So my understanding of a pudding is very different from those canned or plastic-wrap puddings that Americans grew up eating, and that's what I taste in Celina's pudding.
I really love the flavor of Celina's donut.
But Celina's puddin' is a little chalky.
It's a little bit gritty.
It's sort of a tasteless chocolate pudding.
It just doesn't blow me away.
I wish the donut was slightly fluffier and slightly warmer.
De-licious.
People are freaking out.
They're loving it.
That's what the server said last time, too, so I don't listen to any feedback from them.
Well, what a fantastic dinner.
It was perfect.
You've seen so many different chefs and so many personalities.
And I think it was a great, great journey we took tonight.
Everybody's food was gorgeous.
Good job out front.
I'm elated.
I think everybody worked together very, very well.
There were stumbles and falls here and there.
Little things like that are to be expected, and overall, I think the team should be and is really proud.
Now, I'm sure I speak for all of us when I thank the chefs for such a delicious meal.
Well done.
Congratulations.
Now, diners, it's time to pick your favorite dish from the evening and decide who you're gonna give your donation to.
You know, I think in the end, I think we surprised them, and did a really good job, and got everything out.
Nothing suffered.
I mean, everything came out on time.
It was beautiful! It was a beautiful meal! Nice work, everybody.
Chefs, despite all the curveballs that were thrown your way, I would think that you guys had been working together for a year.
And you're a brigade that sort of handle whatever comes their way, which, let's face it, as chefs, that's what we do, right? So, congratulations.
All: Thank you.
Naomi and Suvir, we'd like to see you at the critics' table.
[Suspenseful music] Naomi and Suvir, your challenge was to work as a team and create a ten-course tasting menu for a charity dinner, and both of you did an outstanding job.
Your dishes received the most votes from our diners.
Wow.
And the critics also loved your dishes.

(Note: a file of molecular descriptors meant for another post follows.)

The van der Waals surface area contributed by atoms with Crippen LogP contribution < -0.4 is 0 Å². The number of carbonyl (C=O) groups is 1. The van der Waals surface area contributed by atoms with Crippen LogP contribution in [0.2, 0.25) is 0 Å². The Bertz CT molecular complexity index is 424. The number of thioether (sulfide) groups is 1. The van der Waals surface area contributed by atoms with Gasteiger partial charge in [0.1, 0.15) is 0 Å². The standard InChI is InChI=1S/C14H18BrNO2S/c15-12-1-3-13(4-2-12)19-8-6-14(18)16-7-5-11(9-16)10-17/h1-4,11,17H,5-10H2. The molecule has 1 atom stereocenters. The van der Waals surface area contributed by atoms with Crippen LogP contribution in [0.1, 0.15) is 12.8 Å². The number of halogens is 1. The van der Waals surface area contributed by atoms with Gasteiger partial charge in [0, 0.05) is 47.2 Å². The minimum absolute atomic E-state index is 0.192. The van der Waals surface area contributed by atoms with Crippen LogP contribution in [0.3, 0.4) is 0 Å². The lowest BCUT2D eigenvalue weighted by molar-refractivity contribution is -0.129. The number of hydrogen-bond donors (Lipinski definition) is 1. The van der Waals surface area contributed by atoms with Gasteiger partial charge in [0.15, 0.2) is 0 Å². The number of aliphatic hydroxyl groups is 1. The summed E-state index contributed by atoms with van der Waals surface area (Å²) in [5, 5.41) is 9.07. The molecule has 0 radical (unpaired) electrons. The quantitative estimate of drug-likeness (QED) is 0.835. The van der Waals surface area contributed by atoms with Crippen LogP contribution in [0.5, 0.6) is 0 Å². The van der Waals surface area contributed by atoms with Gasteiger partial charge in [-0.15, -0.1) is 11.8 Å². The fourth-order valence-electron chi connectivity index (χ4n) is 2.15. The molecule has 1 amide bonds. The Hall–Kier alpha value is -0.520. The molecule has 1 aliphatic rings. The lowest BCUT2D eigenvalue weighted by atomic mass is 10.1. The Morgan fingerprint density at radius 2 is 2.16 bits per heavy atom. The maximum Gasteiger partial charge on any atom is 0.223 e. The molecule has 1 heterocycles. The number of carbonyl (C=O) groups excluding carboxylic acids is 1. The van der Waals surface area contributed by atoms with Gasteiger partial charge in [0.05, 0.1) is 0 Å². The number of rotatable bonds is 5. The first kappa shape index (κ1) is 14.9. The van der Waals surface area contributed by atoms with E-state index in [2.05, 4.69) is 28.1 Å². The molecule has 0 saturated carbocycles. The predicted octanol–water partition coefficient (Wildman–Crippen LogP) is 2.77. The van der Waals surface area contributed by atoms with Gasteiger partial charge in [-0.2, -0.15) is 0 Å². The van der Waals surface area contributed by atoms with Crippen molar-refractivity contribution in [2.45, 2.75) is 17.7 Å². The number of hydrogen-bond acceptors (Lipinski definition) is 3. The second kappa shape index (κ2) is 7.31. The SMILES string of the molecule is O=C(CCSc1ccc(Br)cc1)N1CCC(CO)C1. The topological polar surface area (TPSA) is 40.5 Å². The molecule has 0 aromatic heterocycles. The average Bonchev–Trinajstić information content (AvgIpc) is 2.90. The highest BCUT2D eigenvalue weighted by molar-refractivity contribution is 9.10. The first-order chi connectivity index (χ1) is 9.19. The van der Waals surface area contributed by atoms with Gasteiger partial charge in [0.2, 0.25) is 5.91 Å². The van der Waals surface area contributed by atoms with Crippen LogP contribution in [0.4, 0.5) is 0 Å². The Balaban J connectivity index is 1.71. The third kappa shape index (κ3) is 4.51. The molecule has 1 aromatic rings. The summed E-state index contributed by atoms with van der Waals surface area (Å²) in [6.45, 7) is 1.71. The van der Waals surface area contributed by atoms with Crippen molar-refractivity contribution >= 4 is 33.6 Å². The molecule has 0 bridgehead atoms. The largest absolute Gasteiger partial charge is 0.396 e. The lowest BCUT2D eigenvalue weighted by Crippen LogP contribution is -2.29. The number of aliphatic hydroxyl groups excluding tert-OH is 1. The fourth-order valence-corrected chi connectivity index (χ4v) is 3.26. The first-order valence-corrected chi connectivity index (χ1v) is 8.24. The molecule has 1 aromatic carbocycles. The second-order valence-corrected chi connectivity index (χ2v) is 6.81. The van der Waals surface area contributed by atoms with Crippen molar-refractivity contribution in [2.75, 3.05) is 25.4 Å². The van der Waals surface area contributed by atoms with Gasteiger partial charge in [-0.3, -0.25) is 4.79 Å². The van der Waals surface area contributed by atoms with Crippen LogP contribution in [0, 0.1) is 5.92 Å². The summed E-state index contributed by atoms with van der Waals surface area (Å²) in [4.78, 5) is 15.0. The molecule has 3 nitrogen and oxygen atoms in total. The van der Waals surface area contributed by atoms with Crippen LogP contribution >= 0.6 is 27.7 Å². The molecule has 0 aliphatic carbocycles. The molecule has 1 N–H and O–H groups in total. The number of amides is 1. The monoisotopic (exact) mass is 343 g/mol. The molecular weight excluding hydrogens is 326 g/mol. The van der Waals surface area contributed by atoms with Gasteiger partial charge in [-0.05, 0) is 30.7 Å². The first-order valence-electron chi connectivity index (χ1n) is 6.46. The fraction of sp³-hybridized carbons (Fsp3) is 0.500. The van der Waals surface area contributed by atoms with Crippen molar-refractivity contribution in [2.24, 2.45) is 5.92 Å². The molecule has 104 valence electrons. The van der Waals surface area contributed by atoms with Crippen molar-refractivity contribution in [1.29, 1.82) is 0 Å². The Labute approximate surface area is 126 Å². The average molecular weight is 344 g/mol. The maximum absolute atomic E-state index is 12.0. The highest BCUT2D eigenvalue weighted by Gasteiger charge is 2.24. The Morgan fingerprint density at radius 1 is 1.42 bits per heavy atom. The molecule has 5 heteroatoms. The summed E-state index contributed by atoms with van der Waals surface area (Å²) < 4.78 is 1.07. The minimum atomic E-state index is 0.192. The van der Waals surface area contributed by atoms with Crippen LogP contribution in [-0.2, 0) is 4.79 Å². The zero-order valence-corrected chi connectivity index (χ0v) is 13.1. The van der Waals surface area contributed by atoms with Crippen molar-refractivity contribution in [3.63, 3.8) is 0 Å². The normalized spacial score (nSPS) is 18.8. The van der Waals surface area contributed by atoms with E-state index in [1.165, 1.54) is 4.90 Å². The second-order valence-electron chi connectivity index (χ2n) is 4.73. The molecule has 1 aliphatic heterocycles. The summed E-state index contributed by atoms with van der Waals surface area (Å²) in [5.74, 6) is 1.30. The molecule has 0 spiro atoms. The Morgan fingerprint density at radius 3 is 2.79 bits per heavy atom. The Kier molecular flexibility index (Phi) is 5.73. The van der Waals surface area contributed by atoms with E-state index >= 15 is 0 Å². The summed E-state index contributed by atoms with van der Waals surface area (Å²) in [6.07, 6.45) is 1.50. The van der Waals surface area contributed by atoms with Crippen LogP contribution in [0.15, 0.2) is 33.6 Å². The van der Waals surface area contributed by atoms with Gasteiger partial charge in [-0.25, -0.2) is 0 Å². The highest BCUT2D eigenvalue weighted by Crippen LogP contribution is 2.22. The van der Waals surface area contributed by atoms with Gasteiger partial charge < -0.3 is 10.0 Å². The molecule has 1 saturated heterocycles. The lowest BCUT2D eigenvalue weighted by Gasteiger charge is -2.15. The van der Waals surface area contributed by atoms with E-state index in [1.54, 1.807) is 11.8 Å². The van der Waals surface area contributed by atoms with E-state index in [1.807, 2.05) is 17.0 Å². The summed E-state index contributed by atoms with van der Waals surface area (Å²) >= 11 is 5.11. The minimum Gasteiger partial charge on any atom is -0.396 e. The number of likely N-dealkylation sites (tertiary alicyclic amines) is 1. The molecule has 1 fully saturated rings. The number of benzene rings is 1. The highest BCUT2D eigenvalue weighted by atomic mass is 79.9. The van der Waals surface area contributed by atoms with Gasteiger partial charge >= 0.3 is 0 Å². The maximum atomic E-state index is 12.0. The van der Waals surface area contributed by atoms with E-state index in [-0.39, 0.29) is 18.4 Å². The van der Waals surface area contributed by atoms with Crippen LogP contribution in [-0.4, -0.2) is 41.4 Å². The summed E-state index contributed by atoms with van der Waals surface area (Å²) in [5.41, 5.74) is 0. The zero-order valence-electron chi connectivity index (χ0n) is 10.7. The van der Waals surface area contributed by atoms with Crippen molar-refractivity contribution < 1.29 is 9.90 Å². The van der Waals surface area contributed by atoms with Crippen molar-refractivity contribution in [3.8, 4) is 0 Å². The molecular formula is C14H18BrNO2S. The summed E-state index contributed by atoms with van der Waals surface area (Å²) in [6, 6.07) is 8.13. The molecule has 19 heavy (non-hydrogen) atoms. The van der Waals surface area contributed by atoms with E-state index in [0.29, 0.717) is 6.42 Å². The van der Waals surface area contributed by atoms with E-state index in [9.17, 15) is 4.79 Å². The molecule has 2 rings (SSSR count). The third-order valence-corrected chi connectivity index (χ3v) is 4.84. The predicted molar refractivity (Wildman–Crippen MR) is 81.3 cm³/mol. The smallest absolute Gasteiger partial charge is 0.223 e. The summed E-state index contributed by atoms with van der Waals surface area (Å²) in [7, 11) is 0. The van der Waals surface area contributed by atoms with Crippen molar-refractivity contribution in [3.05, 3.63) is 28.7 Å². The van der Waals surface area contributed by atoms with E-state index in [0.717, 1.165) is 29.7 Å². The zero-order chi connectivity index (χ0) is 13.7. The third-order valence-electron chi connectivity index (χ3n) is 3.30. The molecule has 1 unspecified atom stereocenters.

Naomi, your dish received 43% of the votes, so $1,800 goes to your charity, The Seed Savers Association.
Naomi, your soup was outstanding, and I loved the lemon oil on top.
That acidity brought out such a brightness to the soup.
Thank you.
Suvir, your dish got 40% of the votes, which means your charity, Agricultural Stewardship, will receive $1,700.
That's great.
Suvir, your chat was sophisticated, warm, complicated, and very delicious.
Thank you.
Chefs, the critics' favorite will receive an additional $10,000 furnished by Lexus.
And the winning chef is Naomi.
Wow.
- Yes! - Wow! - That's good.
Excellent.
- It's a huge honor.
There was a lot of simplicity involved in my soup, which was, I think, a risk in itself.
That's wonderful.
Thank you.
The charity I'm playing for is called Seed Savers Exchange.
They're an incredible organization that catalogs and distributes heirloom seeds to protect biodiversity.
Well done to both of you, but now I'm gonna have to ask you both to return to the wine room and have some of your colleagues join us.
Thank you very much.
And, uh, the guests seemed really happy.
Yeah, that's all-- that's all that matters.
Who won? All right! Great.
So, um, they'd like to see, uh, Mary Sue, Celina, and John.
[Suspenseful music] Mary Sue, John, Celina, the critics rated your food, and they thought that they were the least successful of the night.
Mary Sue, you've had some great results, and you've been back at the critics' table sort of facing the music a couple of times.
How are you feeling? It is a roller coaster.
Up and down.
How did you feel about the ceviche? I liked the ceviche.
I wanted to-- I wanted to taste the fish.
It was just one note.
It was a bit bland.
I think I was trying to walk the line between making a really super-strong, assertive ceviche and having it be the first course out the gate.
The pickled onions on top took over.
All I tasted was pickle.
John, the risotto, it was an excellently made, classic risotto.
I thought it was great.
But I wonder why it was such a, kind of a straightforward representation of risotto.
Risotto is unchanged and not experimented with, because I think chefs respect the fundamental of that dish and that it stands on its own.
But when you're competing, is that the dish that's gonna stand out the most? Celina, you chose to cook a dessert for us tonight.
- Mm-hmm.
- And it's not the first time we've seen you go for the dessert.